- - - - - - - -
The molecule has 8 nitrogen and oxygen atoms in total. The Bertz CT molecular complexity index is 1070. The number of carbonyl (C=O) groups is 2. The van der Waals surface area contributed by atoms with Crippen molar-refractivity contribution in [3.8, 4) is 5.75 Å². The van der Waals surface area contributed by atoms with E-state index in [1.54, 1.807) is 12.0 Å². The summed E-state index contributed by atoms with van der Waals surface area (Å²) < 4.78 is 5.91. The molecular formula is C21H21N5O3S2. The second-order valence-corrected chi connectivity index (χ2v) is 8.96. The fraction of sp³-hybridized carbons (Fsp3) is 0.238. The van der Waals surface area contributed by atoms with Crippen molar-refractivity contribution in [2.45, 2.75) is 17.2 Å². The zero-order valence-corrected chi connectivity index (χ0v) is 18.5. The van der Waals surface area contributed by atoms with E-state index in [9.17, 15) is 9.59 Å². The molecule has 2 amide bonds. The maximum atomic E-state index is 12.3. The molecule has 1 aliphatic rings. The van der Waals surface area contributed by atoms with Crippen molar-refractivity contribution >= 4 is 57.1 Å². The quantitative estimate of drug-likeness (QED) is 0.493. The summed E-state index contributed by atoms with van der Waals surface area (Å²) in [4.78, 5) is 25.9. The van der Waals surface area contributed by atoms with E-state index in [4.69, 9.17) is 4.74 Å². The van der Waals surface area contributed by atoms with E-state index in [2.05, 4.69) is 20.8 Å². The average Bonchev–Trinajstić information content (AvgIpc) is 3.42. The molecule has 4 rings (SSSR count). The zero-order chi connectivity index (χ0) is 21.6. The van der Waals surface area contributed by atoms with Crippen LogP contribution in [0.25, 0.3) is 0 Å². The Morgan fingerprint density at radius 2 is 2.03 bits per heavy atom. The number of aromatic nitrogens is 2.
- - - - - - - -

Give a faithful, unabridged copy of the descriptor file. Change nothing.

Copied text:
The molecule has 8 nitrogen and oxygen atoms in total. The Bertz CT molecular complexity index is 1070. The number of carbonyl (C=O) groups is 2. The van der Waals surface area contributed by atoms with Crippen molar-refractivity contribution in [3.8, 4) is 5.75 Å². The van der Waals surface area contributed by atoms with E-state index in [1.54, 1.807) is 12.0 Å². The summed E-state index contributed by atoms with van der Waals surface area (Å²) < 4.78 is 5.91. The molecular formula is C21H21N5O3S2. The second-order valence-corrected chi connectivity index (χ2v) is 8.96. The fraction of sp³-hybridized carbons (Fsp3) is 0.238. The van der Waals surface area contributed by atoms with Crippen molar-refractivity contribution in [2.45, 2.75) is 17.2 Å². The zero-order valence-corrected chi connectivity index (χ0v) is 18.5. The van der Waals surface area contributed by atoms with E-state index in [9.17, 15) is 9.59 Å². The molecule has 2 amide bonds. The maximum atomic E-state index is 12.3. The molecule has 1 aliphatic rings. The van der Waals surface area contributed by atoms with Crippen molar-refractivity contribution >= 4 is 57.1 Å². The quantitative estimate of drug-likeness (QED) is 0.493. The summed E-state index contributed by atoms with van der Waals surface area (Å²) in [4.78, 5) is 25.9. The van der Waals surface area contributed by atoms with E-state index in [4.69, 9.17) is 4.74 Å². The van der Waals surface area contributed by atoms with E-state index in [2.05, 4.69) is 20.8 Å². The average Bonchev–Trinajstić information content (AvgIpc) is 3.42. The molecule has 4 rings (SSSR count). The zero-order chi connectivity index (χ0) is 21.6. The van der Waals surface area contributed by atoms with Crippen LogP contribution in [0.25, 0.3) is 0 Å². The Morgan fingerprint density at radius 2 is 2.03 bits per heavy atom. The number of aromatic nitrogens is 2.